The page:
The annual event is a complex follow-up to the successful NASA’s Great Moonbuggy Race; and, challenges high school and college students to create a vehicle designed to traverse the simulated surface of another world. A Journey from India to NASA A Journey from India to NASA A Journey from India to NASA A Journey from India to NASA
Every team had a six-minute window to navigate the course, gathering points and trying to complete 14 obstacles. After constructing their own rovers, teams attempt to transverse a nearly three-quarter-mile course with grueling obstacles that simulate the terrain found on Mars, as well as other planets throughout the solar system.
KIET Group of Institution’s four-member team, led by Shatakshi Dwivedi, a mechanical engineering student competed against 115 teams from all over the world in presenting the best design for 25th Annual Rover Challenge held at the US Space and Rocket Center in Alabama and won the AIAA Neil Armstrong Best Design Award. Indian-American NASA astronaut and two-time space flight veteran Sunita Williams attended the second day of the event, interacting with teams and participating in the day’s activities.
Dwivedi (22), who is visiting the Space Institute for the first time, said, “It was challenging to be a captain but the team was very supportive. Since it was our first time, it involved risk factors. A lot has been learned from the participating teams and I feel plenty of technology can be brought back to India.” Her team associates Abhimanyu Bhagat, Utkarsh Sharma and Suyash Yadav felt overwhelmed as their project “MOON BUGGY” demonstrated excellence amongst participating competitors, hailing from a record number of countries including Germany, the US, Bolivia, Peru and Egypt.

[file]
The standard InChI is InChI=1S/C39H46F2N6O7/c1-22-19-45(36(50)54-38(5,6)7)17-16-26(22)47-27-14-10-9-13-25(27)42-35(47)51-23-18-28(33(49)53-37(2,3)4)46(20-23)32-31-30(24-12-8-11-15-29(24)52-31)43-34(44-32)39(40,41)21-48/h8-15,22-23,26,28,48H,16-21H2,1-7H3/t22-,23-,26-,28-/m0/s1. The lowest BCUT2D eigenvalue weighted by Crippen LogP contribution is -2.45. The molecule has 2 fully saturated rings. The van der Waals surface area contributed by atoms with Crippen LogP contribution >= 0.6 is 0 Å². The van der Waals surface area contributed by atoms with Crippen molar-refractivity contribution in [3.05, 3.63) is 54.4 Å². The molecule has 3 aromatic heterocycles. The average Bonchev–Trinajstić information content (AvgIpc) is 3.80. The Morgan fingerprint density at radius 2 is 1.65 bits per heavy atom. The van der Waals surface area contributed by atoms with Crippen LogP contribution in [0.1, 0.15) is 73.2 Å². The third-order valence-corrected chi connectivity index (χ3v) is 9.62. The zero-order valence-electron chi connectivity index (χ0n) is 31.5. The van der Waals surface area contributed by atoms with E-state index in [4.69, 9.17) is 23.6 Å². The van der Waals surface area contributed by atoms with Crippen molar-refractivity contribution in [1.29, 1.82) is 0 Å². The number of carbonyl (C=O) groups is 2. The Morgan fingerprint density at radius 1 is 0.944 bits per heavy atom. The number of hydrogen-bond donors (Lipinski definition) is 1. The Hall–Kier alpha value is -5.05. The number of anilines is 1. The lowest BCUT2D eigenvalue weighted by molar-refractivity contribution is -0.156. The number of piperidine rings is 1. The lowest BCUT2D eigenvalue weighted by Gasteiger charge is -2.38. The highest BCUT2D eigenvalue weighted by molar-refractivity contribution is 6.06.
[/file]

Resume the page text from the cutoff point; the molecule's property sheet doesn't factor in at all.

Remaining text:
Story behind the project ‘MOON BUGGY’
Suyash Yadav one of the team said, “In 1971, 3 astronauts launched an Apollo 14, an extraordinary, complex mission to the Moon. While one of them remained in orbit in the capsule, other two astronauts was to explore the Cone Crater to better understand the Moon’s early history. At one point during the trek, an astronaut’s heart rate increased. Both astronauts were stopping to take breaks, perspiring and gulping intakes of oxygen, and the internal temperature of their suits was rising dramatically. The crew had gone from the lunar module Antares for two hours and was running out of time and oxygen. They had difficulty navigating the slopes and fell 30 minutes behind schedule. As a result, they reached a point within 50 feet of the rim of the crater before having to turn back toward Antares. The crew was able to gather 99 pounds (45 kilograms) of lunar material and did achieve the goal of reaching the vicinity of the crater.
During this whole event, they struggled a lot and therefore NASA decided to take a step ahead and started an event ‘THE GREAT MOONBUGGY RACE’ that is now known as ‘HUMAN EXPLORATION ROVER CHALLENGE’ which challenges students to create a vehicle designed to traverse the simulated surface of another world. It also motivates the students to become engineers who can design NASA’s next-generation space systems.
It was challenging to be a captain but the team was very supportive. Since it was our first time, it involved risk factors
Was there any lack of facility to complete this project?